1930s, Food, Funny, History, Humor, Nostalgia, Photography, Pics, Vintage

Long-Lost Beautiful Bean Footage

Finlay Photographs by Luis Marden, 1936

These Boston women cooked up jars/vessels/urns of their city’s famous baked beans, often eaten at Sunday breakfast in days of yore, per the British tradition. What about ye? Hast thou partaken of an English breakfast? Who wouldn’t want to start the Sabbath off with a healthy start of fried eggs, bacon, bangers, half a tomato (why?), a burnt hockey puck, and buttered toast?

 https://www.123rf.com/

Did the Irish later come in and change our whole notion of breakfast by trading beans for potatoes? The only beans consumed in my house for breakfast are refried and tucked inside a breakfast taco.

1930s, Advertising, Culture, Fun, Funny, High School, History, Nostalgia, Pics, Travel, Vintage

George Bailey At It Again

1936

You heard it right, folks. 2020 has been a tough year on all of us, especially George, who evidently had a few too many old-fashioneds and plowed his car into yet another Bedford Falls tree. Environmental agencies are livid. As you can see, even Shirley Temple tried to uproot nature’s oxygen-releaser to replant it in a safer space, preferably Holmby Hills. This time, poor weather could not be blamed.

The recorded dialog below reveals that food vendor Pietro was understandably incensed. “You pay for my vegetables–yes?” In this year of electorate division, I think we can all agree. Pay for the vegetables, George.

1940s, Advertising, Art, Culture, Fashion, Fun, Funny, History, Humor, Nostalgia, Style, Vintage

Nutty For Nylons

Joyce is over the moon with this new shade of nylons–in stylish palomino! The golden color would cover up her pasty white legs in no time!

Ladies, when’s the last time you gave an ounce of thought to the color of your pantyhose? Have you even purchased hose in this millennium? I never see anyone sporting them these days. Probably because they didn’t have EZ glove to remove “mannish leg-hair.”

But once those legs were shaved, it was time to don some Dancing Twins! And remember folks, these nylons necessitated garter belts. Peggy Sue hadn’t yet invented pantyhose. 😉 Seam-free nylons did the trick for THIS cute trick.

If nylons weren’t up your alley in 1947, you could stay feet-focused on trendy bobby sox, in an assortment of colors, sure to entice your local soda jerk.

And if you were a girl who knows what goes, you’d pull on some Bonnie Doons before strapping on your skates to burn off the calories from eating too many Lorna Doones.

But socks weren’t the end of the conversation. You had to accessorize them. Everybody’s doing it!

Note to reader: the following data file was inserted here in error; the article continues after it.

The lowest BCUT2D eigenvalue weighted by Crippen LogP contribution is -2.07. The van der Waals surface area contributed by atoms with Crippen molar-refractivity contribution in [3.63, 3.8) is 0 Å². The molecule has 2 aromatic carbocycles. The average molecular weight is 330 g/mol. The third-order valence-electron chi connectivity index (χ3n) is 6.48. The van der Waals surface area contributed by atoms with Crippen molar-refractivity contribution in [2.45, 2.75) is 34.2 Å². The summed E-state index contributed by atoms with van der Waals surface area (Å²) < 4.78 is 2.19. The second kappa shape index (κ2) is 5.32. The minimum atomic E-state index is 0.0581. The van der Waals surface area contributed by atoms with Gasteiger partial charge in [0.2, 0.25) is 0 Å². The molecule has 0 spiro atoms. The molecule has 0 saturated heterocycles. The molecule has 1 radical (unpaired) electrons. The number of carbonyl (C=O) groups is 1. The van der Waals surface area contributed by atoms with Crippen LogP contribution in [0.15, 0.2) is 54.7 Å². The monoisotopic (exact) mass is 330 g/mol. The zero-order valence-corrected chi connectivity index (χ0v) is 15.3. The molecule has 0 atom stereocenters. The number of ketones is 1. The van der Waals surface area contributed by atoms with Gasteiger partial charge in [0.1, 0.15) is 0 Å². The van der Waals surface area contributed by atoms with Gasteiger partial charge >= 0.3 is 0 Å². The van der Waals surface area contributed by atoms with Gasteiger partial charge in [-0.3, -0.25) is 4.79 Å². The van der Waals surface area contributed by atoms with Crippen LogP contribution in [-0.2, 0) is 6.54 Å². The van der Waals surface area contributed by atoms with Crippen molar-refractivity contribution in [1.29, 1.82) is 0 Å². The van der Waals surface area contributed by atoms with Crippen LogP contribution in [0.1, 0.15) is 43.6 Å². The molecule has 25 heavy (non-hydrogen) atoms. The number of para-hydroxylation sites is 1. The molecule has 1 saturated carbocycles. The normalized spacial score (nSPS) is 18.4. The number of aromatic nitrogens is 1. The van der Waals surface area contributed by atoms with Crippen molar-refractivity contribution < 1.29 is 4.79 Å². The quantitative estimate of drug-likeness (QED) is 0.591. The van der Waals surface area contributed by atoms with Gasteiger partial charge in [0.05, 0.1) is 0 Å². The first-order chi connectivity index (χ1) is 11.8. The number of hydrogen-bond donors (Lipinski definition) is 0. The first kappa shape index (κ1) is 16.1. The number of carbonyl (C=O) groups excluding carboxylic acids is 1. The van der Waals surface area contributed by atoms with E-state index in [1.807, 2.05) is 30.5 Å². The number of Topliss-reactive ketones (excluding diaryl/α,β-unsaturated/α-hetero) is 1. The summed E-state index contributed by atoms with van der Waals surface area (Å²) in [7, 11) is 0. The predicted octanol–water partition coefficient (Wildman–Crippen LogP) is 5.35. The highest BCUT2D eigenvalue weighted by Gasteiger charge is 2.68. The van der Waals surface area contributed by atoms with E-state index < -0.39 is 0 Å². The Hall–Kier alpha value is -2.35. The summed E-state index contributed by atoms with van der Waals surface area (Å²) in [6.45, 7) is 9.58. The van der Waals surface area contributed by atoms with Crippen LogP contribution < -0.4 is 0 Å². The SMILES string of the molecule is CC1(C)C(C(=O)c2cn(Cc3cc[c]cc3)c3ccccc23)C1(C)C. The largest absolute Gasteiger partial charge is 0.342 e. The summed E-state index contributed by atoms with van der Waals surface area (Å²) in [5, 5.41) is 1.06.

So much pressure on young women! These days, a woman can just pick an atrocious tattoo to reflect her inner soul. But back in 1947, sock buttons were the way to express yourself. Can you imagine anyone taking the TIME to interpret your sock buttons?

1930s, Art, Culture, Fashion, Fun, History, Nostalgia, Photography, Pics, Style, Vintage

Skilled Labor For Old Glory

August 1935 by Luis Marden

Welcome to an “old-fashioned wool-working exhibit” on the Common in Boston, where these contestants competed to win the knitting trophy. Originating in 1634, it is the oldest city park in the United States. The squares of 200 women (and the one lone fellow shown above) were pinned on a board to form the Stars and Stripes. In just one day, they created this woolen flag.

1930s, Advertising, Culture, Food, Fun, History, Nostalgia, Photography, Pics, Vintage, Youth

We Got Your Produce

Nat Geo Jul ’36

Italian teens peddle their wares for coins on the Boston streets near Quincy Market and Feneuil Hall, which opened in 1743. 1743? You Northeasterners will be much more familiar with structures that old, but for a Texan, 1743 meant my state was still Mexico. How interesting it would be to imagine your great-great-great grandparents walking the same Boston streets centuries before you, keeping the city fed during the Depression, and feeling pride in work.

Below, we see plump green cucumbers being sold by pushcart vendor Signor Passanisil, as the Customhouse Tower rises in the background.

by Luis Marden
1930s, Art, Culture, Fashion, Fun, History, Nostalgia, Photography, Pics, Style, Vintage

Not Actual Size

May 1932 by Luis Marden for Nat Geo

Okay, so it’s 1932 on Milk Street in Boston, a street that has been there for over 300 years. These three bobbed-hair women marvel at the carving prowess of Carl Larsen, who fashioned this wooden Indian out of live oak. Why an androgynous youth is bowing before the altar is another issue altogether. But this is no ordinary Indian offering cigars to outdoor patrons; this is Samoset the Abenaki extrovert, best known for waltzing up to Plymouth Colony on March 16, 1621, greeting, “Whassup, Pilgrims!” and then inquiring if they had any ale on hand. Why was this odd? Well, he was the first American Indian to make contact with said Pilgrims, having learned some English from Maine fishermen. And despite what news stations would have reported, had they existed, everyone got along peaceably, and Samoset even spent the night. A week later, he returned with his buddy Squanto, who spoke better English, and more fellowship ensued, presumably with beer.  This particular wooden Indian was denied the pleasure of ale, although he did get a periodic dose of boiled linseed oil poured down a hole in his head, to keep his wood from cracking.

1950s, Art, Beauty, Celebrities, Culture, Fun, History, Nostalgia, Photography, Pics, Vintage

Ava Assesses Self

LIFE 4/12/54

Among all the assessment was another “ass,” Bulgarian artist Assen Peikov, who was contracted to sculpt the actress’s face for a scene in her upcoming movie, The Barefoot Contessa (not to be confused with the Food Network chef). Wonder who got to keep the bust when the movie ended?